What inspired you to write your first book?
Return to the Lost World, by Timothy C. Lees, age… what? 7? 8? See above.
Who or what influenced your writing once you began?
There’s an odd mixture of influences. On the one hand, as I said, semi-autobiographical writers like Isherwood, Kerouac and Bukowski, producing largely naturalistic works. On the other, genre fiction. Ballard and Aldiss were very influential, and Michael Moorcock remains a fascinating example of someone who could write potboilers, literary works and experimental pieces. I admire the professionalism of these writers, producing book after book. Some books are better than others, but then that’s also true of the “literary” writer who produces a book only every three or four years.
What do you consider the most challenging thing about writing a novel, or about writing in general?
With novels, it’s the length. You start off bubbling with ideas, but never, never enough to sustain the story all through. So you reach a point where you simply don’t know what will happen next. That can drag on for an awful long time, while you try this, try that, and eventually find something that fits.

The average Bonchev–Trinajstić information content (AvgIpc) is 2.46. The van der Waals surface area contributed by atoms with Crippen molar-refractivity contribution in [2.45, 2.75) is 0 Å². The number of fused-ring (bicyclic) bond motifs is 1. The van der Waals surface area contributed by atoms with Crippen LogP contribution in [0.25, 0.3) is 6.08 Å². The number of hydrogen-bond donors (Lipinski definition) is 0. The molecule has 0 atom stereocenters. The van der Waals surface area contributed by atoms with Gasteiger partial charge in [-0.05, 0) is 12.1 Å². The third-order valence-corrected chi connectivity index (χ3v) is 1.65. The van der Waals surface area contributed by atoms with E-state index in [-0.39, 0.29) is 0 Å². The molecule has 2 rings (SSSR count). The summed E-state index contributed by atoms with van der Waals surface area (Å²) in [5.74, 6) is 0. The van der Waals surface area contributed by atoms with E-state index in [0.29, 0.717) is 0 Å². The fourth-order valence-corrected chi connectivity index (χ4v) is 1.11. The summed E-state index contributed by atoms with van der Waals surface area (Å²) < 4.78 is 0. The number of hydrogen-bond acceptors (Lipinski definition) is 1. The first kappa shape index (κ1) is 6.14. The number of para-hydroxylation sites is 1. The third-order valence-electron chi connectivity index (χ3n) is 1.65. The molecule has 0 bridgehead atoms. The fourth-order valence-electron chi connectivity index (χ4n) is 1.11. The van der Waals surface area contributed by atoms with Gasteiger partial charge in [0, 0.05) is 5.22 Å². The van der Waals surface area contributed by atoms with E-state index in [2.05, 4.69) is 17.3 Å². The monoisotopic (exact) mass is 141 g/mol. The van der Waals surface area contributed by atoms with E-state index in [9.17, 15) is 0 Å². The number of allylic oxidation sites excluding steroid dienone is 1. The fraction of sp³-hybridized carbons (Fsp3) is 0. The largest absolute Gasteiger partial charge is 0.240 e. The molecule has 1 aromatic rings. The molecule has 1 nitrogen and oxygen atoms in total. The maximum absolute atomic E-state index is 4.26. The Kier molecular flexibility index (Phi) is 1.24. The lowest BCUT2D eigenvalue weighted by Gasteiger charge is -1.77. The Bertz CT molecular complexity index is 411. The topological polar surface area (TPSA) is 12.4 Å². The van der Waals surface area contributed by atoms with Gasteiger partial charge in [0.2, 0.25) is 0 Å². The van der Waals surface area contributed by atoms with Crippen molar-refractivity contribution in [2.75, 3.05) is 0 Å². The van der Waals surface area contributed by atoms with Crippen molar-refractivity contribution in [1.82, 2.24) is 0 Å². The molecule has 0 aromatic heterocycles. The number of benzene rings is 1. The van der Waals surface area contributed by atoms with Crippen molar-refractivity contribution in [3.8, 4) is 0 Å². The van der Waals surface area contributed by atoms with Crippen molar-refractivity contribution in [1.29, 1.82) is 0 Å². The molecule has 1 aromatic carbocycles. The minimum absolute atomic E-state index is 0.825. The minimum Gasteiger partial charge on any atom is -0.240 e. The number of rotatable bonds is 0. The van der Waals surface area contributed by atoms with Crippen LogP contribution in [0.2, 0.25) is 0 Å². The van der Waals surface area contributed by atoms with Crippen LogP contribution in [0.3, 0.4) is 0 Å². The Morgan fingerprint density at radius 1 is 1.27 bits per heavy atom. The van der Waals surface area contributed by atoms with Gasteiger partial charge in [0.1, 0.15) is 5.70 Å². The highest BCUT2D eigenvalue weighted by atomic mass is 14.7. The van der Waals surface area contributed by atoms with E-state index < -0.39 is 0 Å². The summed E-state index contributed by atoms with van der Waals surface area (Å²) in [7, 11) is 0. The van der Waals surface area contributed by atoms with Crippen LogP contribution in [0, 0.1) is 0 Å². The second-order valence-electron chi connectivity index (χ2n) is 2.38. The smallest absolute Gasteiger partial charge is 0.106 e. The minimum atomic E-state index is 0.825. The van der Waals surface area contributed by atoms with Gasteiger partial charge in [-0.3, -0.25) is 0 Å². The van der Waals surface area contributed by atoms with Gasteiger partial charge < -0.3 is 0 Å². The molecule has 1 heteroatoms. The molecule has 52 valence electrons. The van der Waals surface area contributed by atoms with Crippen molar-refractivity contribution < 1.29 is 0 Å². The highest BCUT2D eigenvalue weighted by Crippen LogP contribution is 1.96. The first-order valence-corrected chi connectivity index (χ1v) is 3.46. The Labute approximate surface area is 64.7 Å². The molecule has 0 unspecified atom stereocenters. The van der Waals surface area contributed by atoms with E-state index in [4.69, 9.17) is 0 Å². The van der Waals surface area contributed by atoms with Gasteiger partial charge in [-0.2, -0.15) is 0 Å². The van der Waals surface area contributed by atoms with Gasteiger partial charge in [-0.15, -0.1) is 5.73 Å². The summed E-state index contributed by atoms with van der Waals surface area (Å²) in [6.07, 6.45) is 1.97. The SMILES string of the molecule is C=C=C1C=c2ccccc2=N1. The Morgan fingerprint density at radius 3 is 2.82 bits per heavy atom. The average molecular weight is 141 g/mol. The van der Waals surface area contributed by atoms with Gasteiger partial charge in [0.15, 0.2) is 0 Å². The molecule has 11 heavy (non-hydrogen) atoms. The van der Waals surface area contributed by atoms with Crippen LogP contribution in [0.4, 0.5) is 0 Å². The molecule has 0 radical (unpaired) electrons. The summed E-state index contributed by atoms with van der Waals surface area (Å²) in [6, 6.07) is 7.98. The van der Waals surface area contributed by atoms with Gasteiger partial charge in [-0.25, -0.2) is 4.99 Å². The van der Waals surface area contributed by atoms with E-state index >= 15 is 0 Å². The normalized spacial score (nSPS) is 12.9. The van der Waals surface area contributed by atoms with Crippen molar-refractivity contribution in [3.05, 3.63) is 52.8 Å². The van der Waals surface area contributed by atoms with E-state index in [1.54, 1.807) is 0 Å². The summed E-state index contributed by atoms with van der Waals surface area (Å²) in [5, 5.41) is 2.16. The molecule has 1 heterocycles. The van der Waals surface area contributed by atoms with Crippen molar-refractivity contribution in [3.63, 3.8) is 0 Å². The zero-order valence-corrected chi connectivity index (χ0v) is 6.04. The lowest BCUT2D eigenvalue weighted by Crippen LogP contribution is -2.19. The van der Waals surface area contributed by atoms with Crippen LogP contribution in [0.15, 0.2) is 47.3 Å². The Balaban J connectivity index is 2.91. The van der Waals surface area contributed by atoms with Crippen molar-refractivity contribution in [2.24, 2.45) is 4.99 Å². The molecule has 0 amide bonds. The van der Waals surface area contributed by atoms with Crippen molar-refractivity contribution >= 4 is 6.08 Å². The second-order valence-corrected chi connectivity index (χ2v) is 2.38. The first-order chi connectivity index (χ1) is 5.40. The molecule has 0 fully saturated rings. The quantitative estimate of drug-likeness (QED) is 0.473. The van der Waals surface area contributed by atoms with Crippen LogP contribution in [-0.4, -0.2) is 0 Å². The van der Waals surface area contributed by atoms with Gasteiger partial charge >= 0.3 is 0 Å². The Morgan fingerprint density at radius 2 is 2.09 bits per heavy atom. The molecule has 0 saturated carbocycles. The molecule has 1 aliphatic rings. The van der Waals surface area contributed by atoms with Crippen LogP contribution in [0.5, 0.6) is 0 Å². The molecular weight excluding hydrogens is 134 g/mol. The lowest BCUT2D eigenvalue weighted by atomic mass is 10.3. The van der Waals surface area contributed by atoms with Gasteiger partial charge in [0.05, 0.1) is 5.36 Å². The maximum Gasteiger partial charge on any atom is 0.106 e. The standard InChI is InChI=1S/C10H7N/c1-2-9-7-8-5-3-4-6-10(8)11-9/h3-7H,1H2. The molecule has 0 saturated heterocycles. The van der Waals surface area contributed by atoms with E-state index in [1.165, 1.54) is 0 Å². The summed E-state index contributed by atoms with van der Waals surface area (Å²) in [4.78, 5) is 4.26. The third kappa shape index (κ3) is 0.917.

Did writing this book teach you anything and what was it?
It taught me that I could handle the deadline (though not very well), and that I can get through the inevitable point where I don’t know what’s going to happen next.
Do you intend to make writing a career?
I have been writing for years. I doubt I could stop. If you mean, do I hope to make a living from it, yes, of course I do. But you’ve probably heard the old joke: “What’s the difference between a writer and a pizza?” “A pizza feeds a family of four.”
Have you developed a specific writing style?
I have certain tics that recur. I suppose that’s a style.
What is your greatest strength as a writer? 
Occasionally, I get things right.
What is your favorite quality about yourself?
“My genius,” he quipped, waving a large, swan’s quill pen. Actually, I don’t think I have a favorite quality. You get whatever you’re born with and whatever you develop through your life, and you have to work with those qualities. Some of it is immediately useful, some of it not so much. But it’s you, and you have to run with it.
What is your least favorite quality about yourself?
I can be callous, insensitive and selfish. I don’t think I’m alone in this.
What is your favorite quote, by whom, and why?
Paul Newman said something to the effect that he’d always thought he was lucky, but then he realized that, the harder he worked, the luckier he got. Of course, he was lucky, to be born with looks, talent, and brains. But I think we can sometimes put ourselves in the way of luck. It won’t work every time, but it’s always worth the effort.

Tim Lees is a British author now living in Chicago. He is a regular contributor to Interzone, Black Static, and other titles. He is the author of the much praised novel, "Frankenstein's Prescription." See more of Tim Lees at http://timlees.wordpress.com/